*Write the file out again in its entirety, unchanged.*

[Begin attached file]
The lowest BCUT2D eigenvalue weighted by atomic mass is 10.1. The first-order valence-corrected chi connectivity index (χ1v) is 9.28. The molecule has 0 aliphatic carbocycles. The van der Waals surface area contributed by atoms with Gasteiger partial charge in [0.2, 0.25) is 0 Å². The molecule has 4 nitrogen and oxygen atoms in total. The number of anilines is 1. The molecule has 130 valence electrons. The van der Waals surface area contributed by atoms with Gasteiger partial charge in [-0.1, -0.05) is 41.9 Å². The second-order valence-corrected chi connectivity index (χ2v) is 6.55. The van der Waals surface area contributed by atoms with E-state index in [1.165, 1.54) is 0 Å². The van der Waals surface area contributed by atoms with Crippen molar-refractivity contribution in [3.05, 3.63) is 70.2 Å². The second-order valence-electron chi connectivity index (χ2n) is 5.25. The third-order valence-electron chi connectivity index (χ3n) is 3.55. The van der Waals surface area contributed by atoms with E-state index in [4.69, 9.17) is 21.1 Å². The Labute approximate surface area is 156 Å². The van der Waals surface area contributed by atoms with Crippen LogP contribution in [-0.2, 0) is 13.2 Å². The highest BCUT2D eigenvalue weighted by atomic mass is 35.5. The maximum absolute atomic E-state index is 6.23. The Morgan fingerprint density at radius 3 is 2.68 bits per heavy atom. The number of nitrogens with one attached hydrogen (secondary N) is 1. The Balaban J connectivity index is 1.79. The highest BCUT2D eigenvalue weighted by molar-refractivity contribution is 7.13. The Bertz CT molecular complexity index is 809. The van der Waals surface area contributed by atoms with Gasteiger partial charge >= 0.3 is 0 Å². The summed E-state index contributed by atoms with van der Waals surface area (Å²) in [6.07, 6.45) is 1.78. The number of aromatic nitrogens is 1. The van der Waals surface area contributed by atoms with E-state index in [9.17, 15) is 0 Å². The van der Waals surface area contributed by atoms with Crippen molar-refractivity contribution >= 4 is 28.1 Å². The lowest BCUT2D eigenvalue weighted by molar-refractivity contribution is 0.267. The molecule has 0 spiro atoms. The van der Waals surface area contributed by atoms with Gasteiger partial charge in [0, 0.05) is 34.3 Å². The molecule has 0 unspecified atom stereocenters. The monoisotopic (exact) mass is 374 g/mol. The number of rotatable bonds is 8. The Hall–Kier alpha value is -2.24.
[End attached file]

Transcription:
The lowest BCUT2D eigenvalue weighted by atomic mass is 10.1. The first-order valence-corrected chi connectivity index (χ1v) is 9.28. The molecule has 0 aliphatic carbocycles. The van der Waals surface area contributed by atoms with Gasteiger partial charge in [0.2, 0.25) is 0 Å². The molecule has 4 nitrogen and oxygen atoms in total. The number of anilines is 1. The molecule has 130 valence electrons. The van der Waals surface area contributed by atoms with Gasteiger partial charge in [-0.1, -0.05) is 41.9 Å². The second-order valence-corrected chi connectivity index (χ2v) is 6.55. The van der Waals surface area contributed by atoms with E-state index in [1.165, 1.54) is 0 Å². The van der Waals surface area contributed by atoms with Crippen molar-refractivity contribution in [3.05, 3.63) is 70.2 Å². The second-order valence-electron chi connectivity index (χ2n) is 5.25. The third-order valence-electron chi connectivity index (χ3n) is 3.55. The van der Waals surface area contributed by atoms with E-state index in [4.69, 9.17) is 21.1 Å². The Labute approximate surface area is 156 Å². The van der Waals surface area contributed by atoms with Crippen LogP contribution in [-0.2, 0) is 13.2 Å². The highest BCUT2D eigenvalue weighted by atomic mass is 35.5. The maximum absolute atomic E-state index is 6.23. The Morgan fingerprint density at radius 3 is 2.68 bits per heavy atom. The number of nitrogens with one attached hydrogen (secondary N) is 1. The Balaban J connectivity index is 1.79. The highest BCUT2D eigenvalue weighted by molar-refractivity contribution is 7.13. The Bertz CT molecular complexity index is 809. The van der Waals surface area contributed by atoms with Gasteiger partial charge >= 0.3 is 0 Å². The summed E-state index contributed by atoms with van der Waals surface area (Å²) in [6.07, 6.45) is 1.78. The number of aromatic nitrogens is 1. The van der Waals surface area contributed by atoms with E-state index in [9.17, 15) is 0 Å². The van der Waals surface area contributed by atoms with Crippen molar-refractivity contribution >= 4 is 28.1 Å². The lowest BCUT2D eigenvalue weighted by molar-refractivity contribution is 0.267. The molecule has 0 spiro atoms. The van der Waals surface area contributed by atoms with Gasteiger partial charge in [0, 0.05) is 34.3 Å². The molecule has 0 unspecified atom stereocenters. The monoisotopic (exact) mass is 374 g/mol. The number of rotatable bonds is 8. The Hall–Kier alpha value is -2.24.